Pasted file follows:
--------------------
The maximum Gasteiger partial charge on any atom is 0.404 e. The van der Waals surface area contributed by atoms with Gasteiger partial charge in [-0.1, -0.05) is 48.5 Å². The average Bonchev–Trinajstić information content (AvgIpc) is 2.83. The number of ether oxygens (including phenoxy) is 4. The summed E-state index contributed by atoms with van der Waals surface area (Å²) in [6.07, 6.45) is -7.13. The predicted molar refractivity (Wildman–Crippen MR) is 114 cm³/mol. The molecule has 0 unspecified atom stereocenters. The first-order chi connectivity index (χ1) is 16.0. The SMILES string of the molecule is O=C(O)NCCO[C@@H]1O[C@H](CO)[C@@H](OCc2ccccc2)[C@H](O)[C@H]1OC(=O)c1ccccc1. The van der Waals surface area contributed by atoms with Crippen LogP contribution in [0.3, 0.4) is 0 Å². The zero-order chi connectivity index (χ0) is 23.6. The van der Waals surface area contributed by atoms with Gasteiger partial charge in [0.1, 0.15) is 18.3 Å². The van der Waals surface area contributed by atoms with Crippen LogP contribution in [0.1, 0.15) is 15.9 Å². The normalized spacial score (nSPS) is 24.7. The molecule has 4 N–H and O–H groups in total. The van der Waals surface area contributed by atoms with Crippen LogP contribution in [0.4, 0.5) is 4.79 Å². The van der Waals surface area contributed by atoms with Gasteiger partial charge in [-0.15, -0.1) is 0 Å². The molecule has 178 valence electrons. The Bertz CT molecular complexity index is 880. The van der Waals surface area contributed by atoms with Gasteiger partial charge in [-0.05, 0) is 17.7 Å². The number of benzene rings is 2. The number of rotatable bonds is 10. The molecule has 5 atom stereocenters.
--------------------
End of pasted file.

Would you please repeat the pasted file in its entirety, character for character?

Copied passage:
The maximum Gasteiger partial charge on any atom is 0.404 e. The van der Waals surface area contributed by atoms with Gasteiger partial charge in [-0.1, -0.05) is 48.5 Å². The average Bonchev–Trinajstić information content (AvgIpc) is 2.83. The number of ether oxygens (including phenoxy) is 4. The summed E-state index contributed by atoms with van der Waals surface area (Å²) in [6.07, 6.45) is -7.13. The predicted molar refractivity (Wildman–Crippen MR) is 114 cm³/mol. The molecule has 0 unspecified atom stereocenters. The first-order chi connectivity index (χ1) is 16.0. The SMILES string of the molecule is O=C(O)NCCO[C@@H]1O[C@H](CO)[C@@H](OCc2ccccc2)[C@H](O)[C@H]1OC(=O)c1ccccc1. The van der Waals surface area contributed by atoms with Crippen LogP contribution in [0.3, 0.4) is 0 Å². The zero-order chi connectivity index (χ0) is 23.6. The van der Waals surface area contributed by atoms with Gasteiger partial charge in [0.1, 0.15) is 18.3 Å². The van der Waals surface area contributed by atoms with Crippen LogP contribution in [0.1, 0.15) is 15.9 Å². The normalized spacial score (nSPS) is 24.7. The molecule has 4 N–H and O–H groups in total. The van der Waals surface area contributed by atoms with Crippen LogP contribution in [0.4, 0.5) is 4.79 Å². The van der Waals surface area contributed by atoms with Gasteiger partial charge in [-0.15, -0.1) is 0 Å². The molecule has 178 valence electrons. The Bertz CT molecular complexity index is 880. The van der Waals surface area contributed by atoms with Gasteiger partial charge in [-0.05, 0) is 17.7 Å². The number of benzene rings is 2. The number of rotatable bonds is 10. The molecule has 5 atom stereocenters.